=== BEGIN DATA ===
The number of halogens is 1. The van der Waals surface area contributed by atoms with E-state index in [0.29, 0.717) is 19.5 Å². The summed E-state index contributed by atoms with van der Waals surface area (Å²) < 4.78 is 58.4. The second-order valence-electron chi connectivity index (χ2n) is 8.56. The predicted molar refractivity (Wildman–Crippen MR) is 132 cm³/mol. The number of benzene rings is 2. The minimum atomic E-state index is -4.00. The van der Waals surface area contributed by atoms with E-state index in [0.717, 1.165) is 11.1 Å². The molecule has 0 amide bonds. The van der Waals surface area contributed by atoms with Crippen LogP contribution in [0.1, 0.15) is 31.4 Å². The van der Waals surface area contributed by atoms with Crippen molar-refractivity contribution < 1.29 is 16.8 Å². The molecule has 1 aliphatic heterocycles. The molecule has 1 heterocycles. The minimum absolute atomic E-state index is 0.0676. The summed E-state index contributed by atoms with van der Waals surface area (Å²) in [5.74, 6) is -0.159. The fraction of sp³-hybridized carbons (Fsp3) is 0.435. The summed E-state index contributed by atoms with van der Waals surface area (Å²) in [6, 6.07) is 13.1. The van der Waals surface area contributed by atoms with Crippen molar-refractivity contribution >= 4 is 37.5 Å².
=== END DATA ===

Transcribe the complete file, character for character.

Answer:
The number of halogens is 1. The van der Waals surface area contributed by atoms with E-state index in [0.29, 0.717) is 19.5 Å². The summed E-state index contributed by atoms with van der Waals surface area (Å²) < 4.78 is 58.4. The second-order valence-electron chi connectivity index (χ2n) is 8.56. The predicted molar refractivity (Wildman–Crippen MR) is 132 cm³/mol. The number of benzene rings is 2. The minimum atomic E-state index is -4.00. The van der Waals surface area contributed by atoms with E-state index in [0.717, 1.165) is 11.1 Å². The molecule has 0 amide bonds. The van der Waals surface area contributed by atoms with Crippen LogP contribution in [0.1, 0.15) is 31.4 Å². The van der Waals surface area contributed by atoms with Crippen molar-refractivity contribution < 1.29 is 16.8 Å². The molecule has 1 aliphatic heterocycles. The molecule has 1 heterocycles. The minimum absolute atomic E-state index is 0.0676. The summed E-state index contributed by atoms with van der Waals surface area (Å²) in [5.74, 6) is -0.159. The fraction of sp³-hybridized carbons (Fsp3) is 0.435. The summed E-state index contributed by atoms with van der Waals surface area (Å²) in [6, 6.07) is 13.1. The van der Waals surface area contributed by atoms with Crippen molar-refractivity contribution >= 4 is 37.5 Å².